(1926–) Canadian–American neurophysiologist
Born in Windsor, Ontario, Hubel was educated at McGill University and then worked at the Montreal Neurological Institute. He moved to America in 1954 and after working at Johns Hopkins joined the Harvard Medical School in 1959 where he was appointed professor of neurobiology from 1968 to 1982.
Beginning in the 1960s, Hubel, in collaboration with the Swedish neurophysiologist Torsten Wiesel (1924– ), published a number of remarkable papers that explained for the first time the mechanism of visual perception at the cortical level.
Their work was made possible by a number of technical advances. From the early 1950s onward it became possible to use microelectrodes to monitor the activity of a single neuron. Further, the work of Louis Sokoloff allowed workers to identify precise areas of neural activity. Using this latter technique it was thus possible to identify the region known as the striate cortex, located at the back of the cortex in the occipital lobes, as one of the key centers of activity during the visual process.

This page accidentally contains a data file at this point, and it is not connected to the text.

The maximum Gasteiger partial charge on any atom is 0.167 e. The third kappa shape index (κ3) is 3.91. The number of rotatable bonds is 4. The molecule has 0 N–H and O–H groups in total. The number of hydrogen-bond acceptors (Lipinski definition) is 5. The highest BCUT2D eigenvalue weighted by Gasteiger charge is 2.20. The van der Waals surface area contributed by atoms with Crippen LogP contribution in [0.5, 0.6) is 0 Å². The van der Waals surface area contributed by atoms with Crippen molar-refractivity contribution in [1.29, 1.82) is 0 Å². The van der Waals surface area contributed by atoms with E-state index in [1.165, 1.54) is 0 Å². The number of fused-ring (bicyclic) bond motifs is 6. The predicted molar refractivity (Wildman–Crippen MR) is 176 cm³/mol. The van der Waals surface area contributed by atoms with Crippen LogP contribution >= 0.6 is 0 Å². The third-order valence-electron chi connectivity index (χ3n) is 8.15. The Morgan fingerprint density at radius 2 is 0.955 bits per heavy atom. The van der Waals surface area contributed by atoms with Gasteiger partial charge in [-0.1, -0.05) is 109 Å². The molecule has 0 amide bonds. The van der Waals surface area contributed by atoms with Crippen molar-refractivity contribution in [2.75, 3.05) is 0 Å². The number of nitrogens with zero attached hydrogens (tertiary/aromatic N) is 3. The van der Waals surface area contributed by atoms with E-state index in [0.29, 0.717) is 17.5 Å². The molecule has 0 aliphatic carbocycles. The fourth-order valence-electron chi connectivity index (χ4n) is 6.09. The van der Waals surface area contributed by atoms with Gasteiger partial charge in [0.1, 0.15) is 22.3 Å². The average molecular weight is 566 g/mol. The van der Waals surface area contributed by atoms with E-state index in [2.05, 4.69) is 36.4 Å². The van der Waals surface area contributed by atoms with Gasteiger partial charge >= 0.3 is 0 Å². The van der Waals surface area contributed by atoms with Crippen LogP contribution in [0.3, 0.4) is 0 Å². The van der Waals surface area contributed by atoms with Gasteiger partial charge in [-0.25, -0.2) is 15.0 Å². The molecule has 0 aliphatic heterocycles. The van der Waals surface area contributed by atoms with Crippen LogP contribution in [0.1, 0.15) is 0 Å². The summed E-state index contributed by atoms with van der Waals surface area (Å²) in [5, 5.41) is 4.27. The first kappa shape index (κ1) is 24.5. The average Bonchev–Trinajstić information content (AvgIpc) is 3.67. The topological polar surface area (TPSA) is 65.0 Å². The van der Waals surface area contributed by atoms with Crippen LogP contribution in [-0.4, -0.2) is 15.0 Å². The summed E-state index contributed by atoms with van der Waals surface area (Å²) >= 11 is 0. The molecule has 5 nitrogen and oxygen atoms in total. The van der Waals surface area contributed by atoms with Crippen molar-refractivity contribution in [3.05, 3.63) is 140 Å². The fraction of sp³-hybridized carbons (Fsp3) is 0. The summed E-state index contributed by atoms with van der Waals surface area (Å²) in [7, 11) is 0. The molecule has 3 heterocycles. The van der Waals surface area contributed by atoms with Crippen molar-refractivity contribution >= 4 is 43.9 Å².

The cells of the striate cortex seemed to be arranged into columns, or ‘hypercolumns’ as they were soon described, that run the length of the cortex (3–4 millimeters) from the outer surface to the underlying white matter. Such hypercolumns were further clearly divided into distinct layers. Hubel and Weisel went on to probe the structure, function, and contents of such columns in great detail.
Above all they succeeded in establishing two crucial points. First that the retinal image was mapped in some way on to the striate cortex. That is, to each point on the retina there corresponded a group of cells in the striate cortex that would respond to a stimulation of that point and of no other.
Furthermore, the response could be evoked only by a relatively precise stimulus. Thus there were cells that would respond to a spot of light but not to a line. Cells that responded to lines would do so only to those lines with a specific tilt and if the angle of tilt was changed by as little as 10°, in either direction, the cells' ability to react would be diminished or even abolished.
As a result of such work the visual cortex has become the best known of all cortical regions. Hubel and Wiesel shared the 1981 Nobel Prize for physiology or medicine with Roger Sperry.
Subjects: Science and Mathematics.